I suppose it aims at avoiding risks of the “Famima” mark registration by a third party in view of high recognition for the name among relevant consumers and dissimilarity to “Family Mart”. Now, the mark is securely registered in the name of Family Mart.

Trademark abbreviations may serve as a barometer for well-recognition of the mark among the general public in Japan. In this respect, trademark abbreviations would not be a matter only for the Japanese company, but also for foreign brand owners. Where a trademark is composed of five sounds or more, you should mind that the general public in Japan gets to call the mark in abbreviation contrary to the brand owner’s intention. A combination mark is an easy target for abbreviation as well. BOTTEGA VENETA is called “BOTTEGA”. LUIS VUITTON is known as “VITON”. DOLCE & GABBANA is popularly called “DOLU-GABA”. STARBUCKS COFFEE is known as “SUTABA”. TOMMY HILFIGER is called “TOMI-HIRU”. Undoubtedly, the most popular name recognized in the abbreviation is “McDonald”. We seldom call it in the full name. One of the most popular fast-food chains and one of the top franchises in the world has always been called “MAKUDO” or “MAC”.

Using abbreviations, nicknames, and acronyms as trademarks may be appealing from a marketing perspective, however, trademark protection for an abbreviation has to be sought independently from the trademark protection that its extensive version might be already enjoying, and vice versa.

It came to my notice that ABERCROMBIE & FITCH, known for its shortened name “ABA-KURO”, sought Japanese trademark registration of “ABACRO” in English and its Japanese transliteration, but ended in vain due to a conflict with a senior trademark registration “ABERCRO”. A&F was unsuccessfully challenging the senior trademark registration based on non-use grounds.

Coffee Trademark Battle

Colombian Coffee Federation (FNC) failed a fight for invalidation of Japanese TM Registration no. 5901554 for word mark “EMERALD” in class 30 owned by The Coca-Cola Company, one of the world’s largest beverage company in the US.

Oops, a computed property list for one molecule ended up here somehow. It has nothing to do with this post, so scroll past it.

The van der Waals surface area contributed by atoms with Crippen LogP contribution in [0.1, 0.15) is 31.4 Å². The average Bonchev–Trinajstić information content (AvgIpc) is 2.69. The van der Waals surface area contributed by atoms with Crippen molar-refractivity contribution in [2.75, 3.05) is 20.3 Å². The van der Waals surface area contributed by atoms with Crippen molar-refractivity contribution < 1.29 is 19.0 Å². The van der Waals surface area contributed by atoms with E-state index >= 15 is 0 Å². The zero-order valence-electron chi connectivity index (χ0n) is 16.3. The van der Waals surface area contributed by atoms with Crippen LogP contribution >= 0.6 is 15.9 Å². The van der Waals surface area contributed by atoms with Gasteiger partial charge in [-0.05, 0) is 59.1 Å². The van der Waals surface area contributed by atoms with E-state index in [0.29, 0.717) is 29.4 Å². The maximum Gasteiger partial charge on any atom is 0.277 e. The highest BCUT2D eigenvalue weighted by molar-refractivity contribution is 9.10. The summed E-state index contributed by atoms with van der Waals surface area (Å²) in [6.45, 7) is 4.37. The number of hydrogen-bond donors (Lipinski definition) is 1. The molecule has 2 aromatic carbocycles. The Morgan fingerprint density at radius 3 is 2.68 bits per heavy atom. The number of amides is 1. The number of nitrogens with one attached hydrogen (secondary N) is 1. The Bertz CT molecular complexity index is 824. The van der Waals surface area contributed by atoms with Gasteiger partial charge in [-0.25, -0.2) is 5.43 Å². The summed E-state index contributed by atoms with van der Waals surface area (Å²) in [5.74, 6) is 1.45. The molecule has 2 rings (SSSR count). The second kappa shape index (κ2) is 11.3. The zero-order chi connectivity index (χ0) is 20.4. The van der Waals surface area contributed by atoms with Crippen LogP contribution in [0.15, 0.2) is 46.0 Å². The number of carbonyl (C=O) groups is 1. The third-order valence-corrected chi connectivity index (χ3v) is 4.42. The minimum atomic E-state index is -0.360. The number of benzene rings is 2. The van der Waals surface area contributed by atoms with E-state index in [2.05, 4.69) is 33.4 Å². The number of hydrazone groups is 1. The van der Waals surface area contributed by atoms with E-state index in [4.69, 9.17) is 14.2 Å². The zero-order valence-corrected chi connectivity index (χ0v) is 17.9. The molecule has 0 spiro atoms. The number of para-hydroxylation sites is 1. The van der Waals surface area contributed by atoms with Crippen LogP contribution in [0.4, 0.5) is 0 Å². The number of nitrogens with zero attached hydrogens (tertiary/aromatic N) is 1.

[Invalidation case no. 2018-890017, Gazette issued date: August 28, 2020]


Emerald Mountain is a top brand name of Colombian coffee approved by FNC (NGO organization, the union of coffee producer established in 1927 joining over 560,000 members for enhancing quality, production, and export) guaranteed hand-picked and hand-screened beans of which quantity is only 3 –1% of the total production of Colombia coffee beans.

The FNC owns several trademark registrations for “EMERALD MOUNTAIN” in Japan.

In the early 90s, Emerald Mountain began to be sold by Coca-Cola as canned liquid coffee under the Georgia brand in thousands of vending machines across Japan. Since 1997 it has become the most sold coffee in Japanese history as well as the #1 beverage sold by Coca-Cola in Japan. Every can of Georgia Emerald Mountain coffee has an explanation of the Colombian origin of the coffee as well as the high-quality certification of the FNCS. With annual sales of more than 630 million cans, Georgia Emerald Mountain Blend is undoubtedly Emerald Mountain’s leading product within the Japanese market.


Irrespective of a long-standing relationship, The Coca Cola Company, in 2011, sought registration for a wordmark “EMERALD” over artificial coffee, coffee-based beverages, prepared coffee and cocoa, tea, ice in class 30 which confronted with a severe objection from FNC.

FNC was successful in removing the registration by means of a non-use cancellation in 2017. However, The Coca Cola Company deliberately filed a new trademark application for the same mark in 2015 immediately when the registered mark was vulnerable for cancellation on grounds of non-use. The JPO allowed registration of the new application in December 2016.

To contend, FNC filed an invalidation action against the EMERALD mark in March 2018.

Invalidation petition by FNC

FNC argued the EMERALD mark shall be invalidated in contravention of Article 4(1)(vii), (x), (xi), (xv), and (xix) of the Trademark Law by stating that “EMERALD MOUNTAIN” has acquired substantial reputation and popularity as an indicator of high-quality Columbian coffee as a result of continuous sales promotion in Japan since 1970. In the coffee industry, coffee beans grown in highland are often named with the term “MOUNTAIN”, e.g. “BLUE MOUNTAIN”, “CRYSTAL MOUNTAIN”, “CARRIBERAN MOUNTAIN”, “CORAL MOUNTAIN”. In this respect, “EMERALD” shall play a prominent role in “EMERALD MOUNTAIN”. If so, both marks are deemed similar and it is likely that relevant consumers confuse or associate artificial coffee, coffee-based beverages, prepared coffee and cocoa, tea, ice bearing the EMERALD mark with “EMERALD MOUNTAIN”.

Besides, The Coca Cola Company has been using “EMERALD MOUNTAIN” on canned-liquid coffee under license from FNC. Presumably, the disputed mark was filed in anticipation of non-use cancellation claimed by FNC. In the cancellation proceeding, The Coca-Cola Company did neither answer nor respond. These facts clearly show the disputed mark was filed just to avoid cancellation even if The Coca-Cola Company had no intention to use it. It is really annoyance and free-riding on the famous marks with a fraudulent intention.